Sixty Years Studying Wave Propagation in Random Media at the Applied Physics Laboratory
The Journal of the Acoustical Society of America
Ocean acoustics has been a useful avenue for testing evolving theories for Wave Propagation in Random Media (WPRM). These theories generally assume that the index of refraction statistics are stable in space and time, an assumption proven reasonably true in the deep ocean for acoustic paths away from boundaries. In the present work, results from 60 years of theoretical and experimental WPRM research at the University of Washington's Applied Physics Laboratory (APL) are reviewed. The first experiment was performed in 1959 to test theories for amplitude fluctuations based on the Born approximation. The Rytov approximation (from Russian literature) for calculating the log-amplitude fluctuations was also evaluated. Conclusion: neither applied. Experiments in 1971 and 1977 measured acoustic fluctuation statistics for an 18 km acoustic path at sonar-relevant frequencies, 2–13 kHz. A 1985 experiment under Arctic ice used 2–16 kHz signals over a 6 km path. These experiments are discussed together with theoretical issues based on the Moment Equation method to provide one viewpoint on the history of ocean acoustic WPRM. The following translation of Voltaire is appropriate: "The ancients when reasoning about physics without the enlightenment of experiments are like blind men explaining the nature of colors to other blind men."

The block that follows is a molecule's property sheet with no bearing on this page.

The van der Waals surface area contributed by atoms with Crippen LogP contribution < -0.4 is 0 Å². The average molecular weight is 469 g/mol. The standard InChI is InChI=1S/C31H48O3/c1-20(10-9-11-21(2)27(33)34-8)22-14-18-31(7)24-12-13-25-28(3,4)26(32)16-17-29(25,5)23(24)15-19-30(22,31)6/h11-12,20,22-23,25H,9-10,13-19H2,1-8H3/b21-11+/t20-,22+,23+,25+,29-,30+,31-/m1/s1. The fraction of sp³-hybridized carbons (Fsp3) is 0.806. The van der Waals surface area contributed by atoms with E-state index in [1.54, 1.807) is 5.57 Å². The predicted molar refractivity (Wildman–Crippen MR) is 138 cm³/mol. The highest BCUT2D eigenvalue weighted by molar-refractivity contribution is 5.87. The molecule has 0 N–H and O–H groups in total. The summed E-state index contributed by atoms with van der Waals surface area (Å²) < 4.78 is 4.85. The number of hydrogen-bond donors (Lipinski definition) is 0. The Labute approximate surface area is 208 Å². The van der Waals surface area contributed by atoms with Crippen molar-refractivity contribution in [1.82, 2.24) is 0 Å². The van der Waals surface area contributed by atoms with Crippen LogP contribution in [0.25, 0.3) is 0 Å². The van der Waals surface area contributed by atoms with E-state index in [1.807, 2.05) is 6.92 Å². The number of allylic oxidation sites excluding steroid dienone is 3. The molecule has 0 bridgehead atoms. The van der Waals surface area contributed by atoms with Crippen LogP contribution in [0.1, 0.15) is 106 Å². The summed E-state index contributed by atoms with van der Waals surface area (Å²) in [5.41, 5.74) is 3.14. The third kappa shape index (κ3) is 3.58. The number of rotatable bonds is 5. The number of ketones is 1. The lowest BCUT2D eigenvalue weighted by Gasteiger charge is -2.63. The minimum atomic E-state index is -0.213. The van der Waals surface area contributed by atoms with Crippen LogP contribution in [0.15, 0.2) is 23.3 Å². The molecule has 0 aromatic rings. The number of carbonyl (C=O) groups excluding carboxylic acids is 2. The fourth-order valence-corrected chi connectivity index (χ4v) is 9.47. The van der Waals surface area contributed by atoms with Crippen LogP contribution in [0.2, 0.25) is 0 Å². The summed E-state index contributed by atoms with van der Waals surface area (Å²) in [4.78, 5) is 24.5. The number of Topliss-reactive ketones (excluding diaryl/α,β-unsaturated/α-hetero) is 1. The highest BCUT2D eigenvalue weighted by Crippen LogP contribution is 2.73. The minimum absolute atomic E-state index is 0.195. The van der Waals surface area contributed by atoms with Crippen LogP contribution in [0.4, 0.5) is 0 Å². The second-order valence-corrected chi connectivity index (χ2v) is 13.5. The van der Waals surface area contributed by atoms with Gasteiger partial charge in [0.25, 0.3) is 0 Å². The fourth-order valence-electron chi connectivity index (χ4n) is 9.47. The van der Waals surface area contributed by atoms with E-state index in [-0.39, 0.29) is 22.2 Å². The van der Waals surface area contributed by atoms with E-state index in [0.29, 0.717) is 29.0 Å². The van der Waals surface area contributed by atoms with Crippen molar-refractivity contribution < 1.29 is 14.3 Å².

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Terry E. Ewart and Daniel Rouseff. Sixty years studying wave propagation in random media at the applied physics laboratory. The Journal of the Acoustical Society of America, 138(3):1842–1842, 2015.